Redbox

Despite facing competition from countless streaming websites and video-on-demand rentals from cable channels, Redbox isn’t planning to go anywhere.

The DVD rental company — which allows you to rent brand new movie releases at $1.50 per day for DVDs (and $2 per day for Blu-ray titles) from kiosks located at your local supermarket or grocery store — is planning a massive expansion in 2017, adding a whopping 1,500 kiosks at strategic locations across the U.S. in 2017. This will add to their base of 40,000 kiosks the company already has active.

With a 41,500-kiosk footprint (the expansion will cost the company $40 million), there could be more Redbox’s in the U.S. than Starbucks and McDonald’s combined, according to CEO Galen Smith. And the company intends to be around for the long haul, he says.

Smith cited their early-release model as Redbox’s advantage in the cutthroat streaming and on-demand industry. According to Variety, Redbox has direct output deals with Lionsgate and Paramount for same day as home video release and with Universal and 21st Century Fox for a 28-day delay after home-video release. Agreements with Sony Pictures Entertainment and Warner Bros. are currently in the works, while the only studio to hold out on a Redbox deal is Disney. For movies from studios with which it doesn’t have a direct deal, Redbox purchases DVDs on the open market.

Here’s an interesting bit from the Variety story, which details Redbox’s little-known but admittedly large advantages:

Even if studios decide to move toward early-release premium VOD windows — an idea Disney chief Bob Iger dismissed on Tuesday’s earnings call as unattractive — Redbox will still be well positioned with the lowest-cost option for access to the newest releases, Smith said. And if Hollywood keeps holding firm on home-video release windows, those titles will never be on Netflix, Amazon Prime, Hulu or other subscription VOD services, he noted.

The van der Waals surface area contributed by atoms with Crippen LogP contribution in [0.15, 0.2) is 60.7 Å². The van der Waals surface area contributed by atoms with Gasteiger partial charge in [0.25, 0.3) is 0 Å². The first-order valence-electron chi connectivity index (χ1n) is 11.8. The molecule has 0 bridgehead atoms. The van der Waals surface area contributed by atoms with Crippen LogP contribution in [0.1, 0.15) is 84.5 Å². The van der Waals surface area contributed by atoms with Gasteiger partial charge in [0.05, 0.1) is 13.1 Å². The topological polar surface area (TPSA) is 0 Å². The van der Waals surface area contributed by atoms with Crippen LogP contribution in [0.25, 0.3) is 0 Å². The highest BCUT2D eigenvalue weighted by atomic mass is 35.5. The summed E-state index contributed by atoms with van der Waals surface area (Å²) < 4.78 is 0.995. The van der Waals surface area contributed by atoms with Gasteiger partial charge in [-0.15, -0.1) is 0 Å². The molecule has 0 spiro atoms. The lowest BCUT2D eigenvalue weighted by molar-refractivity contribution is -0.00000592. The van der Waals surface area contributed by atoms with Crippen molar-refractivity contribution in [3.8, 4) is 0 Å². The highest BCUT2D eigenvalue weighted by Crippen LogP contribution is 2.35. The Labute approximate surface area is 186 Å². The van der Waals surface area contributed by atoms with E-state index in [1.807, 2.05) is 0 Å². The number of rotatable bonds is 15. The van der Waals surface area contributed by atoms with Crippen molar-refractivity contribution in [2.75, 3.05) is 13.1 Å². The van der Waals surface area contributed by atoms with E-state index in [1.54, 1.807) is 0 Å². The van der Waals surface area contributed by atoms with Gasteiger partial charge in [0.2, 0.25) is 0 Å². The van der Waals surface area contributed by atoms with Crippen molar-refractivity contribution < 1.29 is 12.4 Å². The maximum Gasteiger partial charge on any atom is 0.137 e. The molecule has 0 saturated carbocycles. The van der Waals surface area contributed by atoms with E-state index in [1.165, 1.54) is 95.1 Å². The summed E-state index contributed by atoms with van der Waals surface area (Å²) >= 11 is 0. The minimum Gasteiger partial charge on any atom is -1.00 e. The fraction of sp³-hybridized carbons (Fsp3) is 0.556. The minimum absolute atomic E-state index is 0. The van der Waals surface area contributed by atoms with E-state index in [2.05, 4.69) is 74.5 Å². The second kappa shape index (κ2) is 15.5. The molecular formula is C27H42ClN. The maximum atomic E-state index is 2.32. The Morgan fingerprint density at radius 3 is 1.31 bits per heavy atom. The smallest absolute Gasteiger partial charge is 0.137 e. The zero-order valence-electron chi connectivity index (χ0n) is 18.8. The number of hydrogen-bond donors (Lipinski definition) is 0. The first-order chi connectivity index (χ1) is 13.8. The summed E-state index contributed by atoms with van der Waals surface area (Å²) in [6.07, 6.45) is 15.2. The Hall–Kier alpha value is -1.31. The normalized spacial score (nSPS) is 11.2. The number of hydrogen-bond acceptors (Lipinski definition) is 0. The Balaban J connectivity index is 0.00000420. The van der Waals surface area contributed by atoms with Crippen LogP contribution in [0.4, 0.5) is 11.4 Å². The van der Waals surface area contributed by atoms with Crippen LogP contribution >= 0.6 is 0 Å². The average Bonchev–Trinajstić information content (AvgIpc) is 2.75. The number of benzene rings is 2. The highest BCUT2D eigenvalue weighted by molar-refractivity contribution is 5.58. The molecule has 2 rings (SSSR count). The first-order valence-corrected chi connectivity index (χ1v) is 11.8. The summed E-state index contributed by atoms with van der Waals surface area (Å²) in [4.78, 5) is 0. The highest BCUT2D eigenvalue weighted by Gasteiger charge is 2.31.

Smith continued, telling Variety:

“There’s no other distribution channel like us. Redbox lets [studios] reach a consumer they wouldn’t be to get otherwise.”

He may well be right. Redbox gives customers access to new movie releases for much cheaper than on-demand services — the lowest of which would be $5 for new releases compared to Redbox’s $1.50 per day. Plus there’s the modern-day novelty of going to the kiosk and getting a physical rental — which I know is ironic to say since Blockbuster went out of business for that exact model. But who knows, with the ’90s nostalgia business booming, perhaps getting DVDs from Redbox is the next hot thing. And there’s something to be said that the company — which started its rental business in 2002 — is still going strong.

That’s not to say that Redbox is shirking the streaming business altogether. Last year Redbox began testing Redbox Digital, a transactional video-on-demand service. But that’s still in the works and most likely won’t be launched until way in the future.

In the meanwhile, Redbox will be leaning into the strength of its kiosks, rolling out a marketing a campaign to “reintroduce” consumers to the brand and making video-game titles available.

It’s a daunting task to take on streaming giants like Netflix, Amazon Prime and Hulu, but Redbox could avoid Blockbuster’s fate and be the little kiosk that could. Or you know, maybe in 5 years there will 41,500 abandoned kiosks.

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